- It is highly unlikely that a comprehensive U.S.-China trade deal emerges from this week's negotiations, experts tell CNBC.
- New developments this week, including the NBA controversy and the blacklisting of some Chinese companies, are adding complexity to the discussions, they say.
- "For the first time, politics, rather than just economics, are front and center in the trade discussion," says Jeff Moon, former assistant U.S. trade representative for China.
It is highly unlikely that a comprehensive U.S.-China trade deal emerges from this week's negotiations, analysts told CNBC on Tuesday.
"It is adding a lot of complexity to what is already among the most complex trade agreements you can try to negotiate," said Tony Fratto, founding partner at consulting firm Hamilton Place Strategies and a former White House deputy press secretary.
"I think a comprehensive agreement is nearly impossible to do with all of these things that are being thrown into the bucket right now," Fratto said on "Power Lunch."
Chinese trade officials are scheduled to be in Washington on Thursday to rekindle high-level trade negotiations. The world's two largest economies have been ensnared in a trade dispute for well over a year, with each side instituting retaliatory measures against the other.
The trade war has weighed on the global economy. More immediately, waning optimism around a resolution pulled down all three major U.S. indexes on Tuesday. The Dow Jones Industrial Average closed down more than 300 points, while the S&P 500 and Nasdaq ended the day more than 1% lower.
Despite the new developments, which also include the U.S. placing visa restrictions on some Chinese officials Tuesday amid ongoing abuses of Muslim minorities in the country, Fratto said he believes both sides have probably not changed their desired outcome.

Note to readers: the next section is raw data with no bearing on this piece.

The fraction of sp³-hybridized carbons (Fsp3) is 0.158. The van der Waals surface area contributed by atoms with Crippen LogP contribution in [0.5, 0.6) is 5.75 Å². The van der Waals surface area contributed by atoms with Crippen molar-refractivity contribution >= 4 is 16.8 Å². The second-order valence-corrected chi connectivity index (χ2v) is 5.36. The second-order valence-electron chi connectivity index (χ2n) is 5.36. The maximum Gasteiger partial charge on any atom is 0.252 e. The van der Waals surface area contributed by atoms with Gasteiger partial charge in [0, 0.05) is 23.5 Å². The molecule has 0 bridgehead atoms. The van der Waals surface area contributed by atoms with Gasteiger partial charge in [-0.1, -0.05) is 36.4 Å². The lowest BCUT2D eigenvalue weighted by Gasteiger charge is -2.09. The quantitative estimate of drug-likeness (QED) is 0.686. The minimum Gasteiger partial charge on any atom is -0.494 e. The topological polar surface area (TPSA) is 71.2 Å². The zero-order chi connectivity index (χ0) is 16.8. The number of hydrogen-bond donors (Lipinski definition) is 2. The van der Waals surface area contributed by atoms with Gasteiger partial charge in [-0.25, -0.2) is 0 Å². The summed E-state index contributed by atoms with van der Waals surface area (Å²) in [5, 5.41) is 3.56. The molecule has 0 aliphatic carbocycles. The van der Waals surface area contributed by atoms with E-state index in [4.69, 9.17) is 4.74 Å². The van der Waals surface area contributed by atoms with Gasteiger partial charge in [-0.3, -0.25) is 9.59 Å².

"I do think they want to get some kind of an agreement," said Fratto, who also was an assistant secretary in the Treasury Department. "It would bring a lot of relief on both sides of the Pacific in those economies and in markets."
The NBA controversy, which began after Houston Rockets general manager Daryl Morey tweeted his support for Hong Kong protesters, continued to develop Tuesday as Chinese state media suspended its broadcasts of the league's preseason games.
The U.S. Commerce Department placed 28 public bureaus and companies on the so-called Entity List because it believes they are "implicated in human rights violations and abuses in China's campaign targeting Uighurs and other predominantly Muslim ethnic minorities" in Xinjiang, according to a press release.
Further, the Trump administration is going forward with conversations about blocking U.S. government pension funds from investing in Chinese stocks, Bloomberg reported on Tuesday.
"For the first time, politics, rather than just economics, are front and center in the trade discussion," said Moon, president of consulting group China Moon Strategies. "It's both the NBA discussion and the discussion about sanctions on Chinese companies doing business in Xinjiang."
"Once you start linking these it gets much more difficult for you to get to a resolution. This is something different, and it is going to complicate the trade discussions," Moon added.